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From legitimate consumers to public relations pawns: the tobacco industry and young Australians
  1. S M Carter
  1. Correspondence to:
 Stacy M Carter
 School of Public Health, Room 128A Building A27, University of Sydney NSW 2006, Australia;


Objective: To document the Australian tobacco industry’s activities regarding youth smoking to support tobacco control.

Method: 492 industry documents from primary and secondary websites were abstracted and analysed.

Results: Australian legislation and rhetoric on youth and tobacco has changed dramatically over the last 50 years, from an unproblematic association of teenagers and smoking in the 1960s, through the industry’s aggressive attacks and denials in the 1980s, to the 1990s, when industry became newly compliant with “societal expectations” and youth became a dominant bargaining issue in the industry’s public relations strategy. The industry’s current policy is to simultaneously blame others for underage smoking, frame the industry as socially responsible via voluntary marketing codes, youth access programmes, and school education, and market actively to young adults.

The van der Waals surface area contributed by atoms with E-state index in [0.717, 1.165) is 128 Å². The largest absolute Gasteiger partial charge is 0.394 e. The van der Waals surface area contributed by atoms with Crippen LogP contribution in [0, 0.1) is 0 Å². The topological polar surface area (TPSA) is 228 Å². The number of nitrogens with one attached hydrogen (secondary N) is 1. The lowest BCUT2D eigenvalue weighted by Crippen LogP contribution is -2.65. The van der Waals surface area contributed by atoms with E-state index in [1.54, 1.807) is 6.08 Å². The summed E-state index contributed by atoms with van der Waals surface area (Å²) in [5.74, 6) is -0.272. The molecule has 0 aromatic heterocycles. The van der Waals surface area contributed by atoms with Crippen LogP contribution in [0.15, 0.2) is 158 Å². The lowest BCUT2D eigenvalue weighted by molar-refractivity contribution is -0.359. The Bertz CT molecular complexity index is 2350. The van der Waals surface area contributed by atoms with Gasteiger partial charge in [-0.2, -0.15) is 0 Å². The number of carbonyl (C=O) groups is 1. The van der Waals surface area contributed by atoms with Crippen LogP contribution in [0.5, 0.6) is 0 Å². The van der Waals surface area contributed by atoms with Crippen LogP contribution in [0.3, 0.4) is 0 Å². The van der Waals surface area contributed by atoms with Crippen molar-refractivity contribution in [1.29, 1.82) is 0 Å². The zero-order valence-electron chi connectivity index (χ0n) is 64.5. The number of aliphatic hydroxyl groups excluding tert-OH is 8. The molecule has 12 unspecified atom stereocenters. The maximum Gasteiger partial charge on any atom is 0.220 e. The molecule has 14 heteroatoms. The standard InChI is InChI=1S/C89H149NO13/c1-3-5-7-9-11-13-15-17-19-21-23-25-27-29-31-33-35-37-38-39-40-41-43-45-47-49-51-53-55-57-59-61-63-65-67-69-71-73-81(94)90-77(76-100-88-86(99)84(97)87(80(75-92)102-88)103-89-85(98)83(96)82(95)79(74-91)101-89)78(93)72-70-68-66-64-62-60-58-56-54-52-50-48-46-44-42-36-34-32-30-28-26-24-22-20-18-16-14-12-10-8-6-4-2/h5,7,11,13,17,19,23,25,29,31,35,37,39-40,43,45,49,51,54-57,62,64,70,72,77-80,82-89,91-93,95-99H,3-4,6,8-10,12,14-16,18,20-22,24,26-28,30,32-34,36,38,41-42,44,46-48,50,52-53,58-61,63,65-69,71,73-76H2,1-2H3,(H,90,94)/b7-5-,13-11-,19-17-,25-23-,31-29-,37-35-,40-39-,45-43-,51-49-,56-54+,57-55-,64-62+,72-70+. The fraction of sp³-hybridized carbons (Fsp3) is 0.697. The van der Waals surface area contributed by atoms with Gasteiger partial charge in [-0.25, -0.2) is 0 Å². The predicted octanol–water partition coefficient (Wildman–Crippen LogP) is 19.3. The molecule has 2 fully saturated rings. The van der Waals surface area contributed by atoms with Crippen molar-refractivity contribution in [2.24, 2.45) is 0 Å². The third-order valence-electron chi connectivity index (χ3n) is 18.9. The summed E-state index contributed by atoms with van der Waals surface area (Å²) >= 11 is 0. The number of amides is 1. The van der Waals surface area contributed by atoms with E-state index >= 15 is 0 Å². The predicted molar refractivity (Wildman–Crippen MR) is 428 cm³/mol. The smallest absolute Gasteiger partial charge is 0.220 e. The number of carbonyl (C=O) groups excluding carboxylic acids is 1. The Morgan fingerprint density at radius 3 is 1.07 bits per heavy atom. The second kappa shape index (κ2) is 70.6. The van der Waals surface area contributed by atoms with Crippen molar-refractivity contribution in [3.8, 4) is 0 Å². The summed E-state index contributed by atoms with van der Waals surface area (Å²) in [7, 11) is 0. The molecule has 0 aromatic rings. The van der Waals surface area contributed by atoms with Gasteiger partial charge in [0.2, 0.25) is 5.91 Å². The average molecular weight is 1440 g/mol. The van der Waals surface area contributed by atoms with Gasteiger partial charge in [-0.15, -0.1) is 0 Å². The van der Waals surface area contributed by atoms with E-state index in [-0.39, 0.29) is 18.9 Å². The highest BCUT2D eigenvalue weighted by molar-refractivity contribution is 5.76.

Conclusions: The arbitrary distinction between 17 and 18 year olds is, particularly in Australia’s dark market, a liability for tobacco control and an opportunity for the industry, which is attempting to claim the high moral ground traditionally occupied by tobacco control on the youth issue. The current review of Australia’s Tobacco Advertising Prohibition Act of 1992 should prohibit all forms of industry communication targeting young people, including retail access and schools programmes and below-the-line marketing. Tobacco control advocacy should highlight the industry’s attempts to use the youth issue in its own favour while laying the blame elsewhere.

  • Tobacco industry
  • youth
  • Australia
  • AAA, US Action Against Access
  • ITL, “It’s the Law”
  • NHMRC, Australian National Health and Medical Research Council
  • PMI, Philip Morris International
  • PML, Philip Morris (Australia) Limited
  • POS, point of sale
  • TIA, Tobacco Institute of Australia
  • WA, Western Australia
  • WRA, Worldwide Regulatory Affairs
  • YSP, youth smoking prevention

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  • * For local advocates and lawyers a highly detailed analysis is availablefrom

  • Gray N. Interview. Personal communication to Chapman S, Carter S, Bryan-Jones K. Sydney:2002 Nov 29.